Social Media and the Law: Time to Get With the Program
Take a look at these recent examples of companies’ brushes with social media and the law from the website Virtual World Law Blog:
– In March 2011, a California court ruled that Facebook messages sent to friends’ walls, news feeds or home pages are “electronic mail messages” under the CAN-SPAM Act. “While the court did not address the underlying merits of the CAN-SPAM claims, companies using social media in marketing should verify that they (and any marketing services they engage) comply with CAN-SPAM’s requirements for commercial messages sent via social media platforms.”
– Also in March, a company selling a popular series of guitar-lesson DVDs agreed to pay $250,000 to settle FTC charges that it deceptively advertised its products through online affiliate marketers who falsely posed as ordinary consumers or independent reviewers.
– And in Chicago recently, a woman working for an interior design firm, as part of her job, created a work-related blog that was hosted on her employer’s website. She also posted to both her Facebook page and Twitter. Long story short, she got in a serious automobile accident and the case became a legal mess when the employer accessed those sites without her knowledge. “This case deals with something employers should deal with in their social media policy—personal social media accounts. Like most other issues regarding social media, how a given employer deals with a given question depends a lot on the employer, its industry and its culture. Some businesses prohibit employees from having personal work-related social media accounts, while some encourage it. Consider what the right position is for your business, discuss it with your employees who are active in social media, and document the decision in your social media policy.”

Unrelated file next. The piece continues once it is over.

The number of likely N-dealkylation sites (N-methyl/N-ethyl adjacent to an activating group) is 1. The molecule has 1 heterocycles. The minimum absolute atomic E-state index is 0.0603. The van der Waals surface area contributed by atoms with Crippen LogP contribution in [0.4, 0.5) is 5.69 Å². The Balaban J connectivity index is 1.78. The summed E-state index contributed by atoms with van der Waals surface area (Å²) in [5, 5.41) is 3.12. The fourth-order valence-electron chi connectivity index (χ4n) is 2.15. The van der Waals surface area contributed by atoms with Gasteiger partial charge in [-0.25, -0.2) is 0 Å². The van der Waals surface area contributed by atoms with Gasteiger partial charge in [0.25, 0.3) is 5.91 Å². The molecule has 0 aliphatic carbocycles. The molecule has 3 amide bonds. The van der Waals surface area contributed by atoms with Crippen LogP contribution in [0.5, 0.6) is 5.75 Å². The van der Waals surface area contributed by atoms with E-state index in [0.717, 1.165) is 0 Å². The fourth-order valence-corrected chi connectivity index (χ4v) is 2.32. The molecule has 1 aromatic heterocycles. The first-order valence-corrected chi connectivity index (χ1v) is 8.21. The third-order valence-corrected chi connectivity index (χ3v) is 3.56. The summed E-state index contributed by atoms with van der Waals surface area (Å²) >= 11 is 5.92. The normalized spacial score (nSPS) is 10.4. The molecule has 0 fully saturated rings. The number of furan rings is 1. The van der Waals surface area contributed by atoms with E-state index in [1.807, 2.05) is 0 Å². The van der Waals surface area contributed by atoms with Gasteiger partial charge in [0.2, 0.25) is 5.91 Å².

Better yet, sign up today for the free-for-members SIPA Webinar: Managing Your Company’s Social Media Exposures and Insurance Coverage Issues, on Thursday, May 19 at 1 p.m. The speakers will be Mike DiSilvestro, V.P. Claims from AXIS PRO, Christopher Beall from SIPA counsel Levine, Sullivan, Koch & Schulz, LLP and a well-known publisher. It is very important to ensure that your use, and your employees’ use, of social media are done in ways that does not create legal liability
In today’s society, social media creates a whole new assortment of unique legal entanglements that are very hard to fully comprehend without some help. Businesses leveraging these social platforms need to understand the rules and ensure that uses of platform do not create a liability (platforms/partners are getting sued together).
Simply put, companies need a digital media strategy that takes legal issues into account. The legal landscape is rapidly changing, and many issues are just starting to be addressed. Several good questions will be addressed during the webinar:
– Should your trademark registrations cover digital goods?
– Do descriptions of goods/services for real world items cover virtual goods/services?
– Is your company at risk of being left exposed?
– Should personal accounts be allowed to debate organizational issues? (What if personal opinions get picked up by the press?)
– Should—or can–organizations monitor private staff blogs?
– What about hiring? Can employers take into consideration every social network outlet for prospective employees?
– How do you draw the thin line between private and professional when it comes to social media?
U.S. courts have expanded the definition of commercial speech, and the litigation over copyrights and trademarks is exploding. Many companies rely on their general liability insurance policies for advertising coverage. But these general liability policies are shrinking. It’s time to implement an organizational social media policy before risk arises. Sign up today for Managing Your Company’s Social Media Exposures and Insurance Coverage Issues on May 19. Remember, it’s free for SIPA members!
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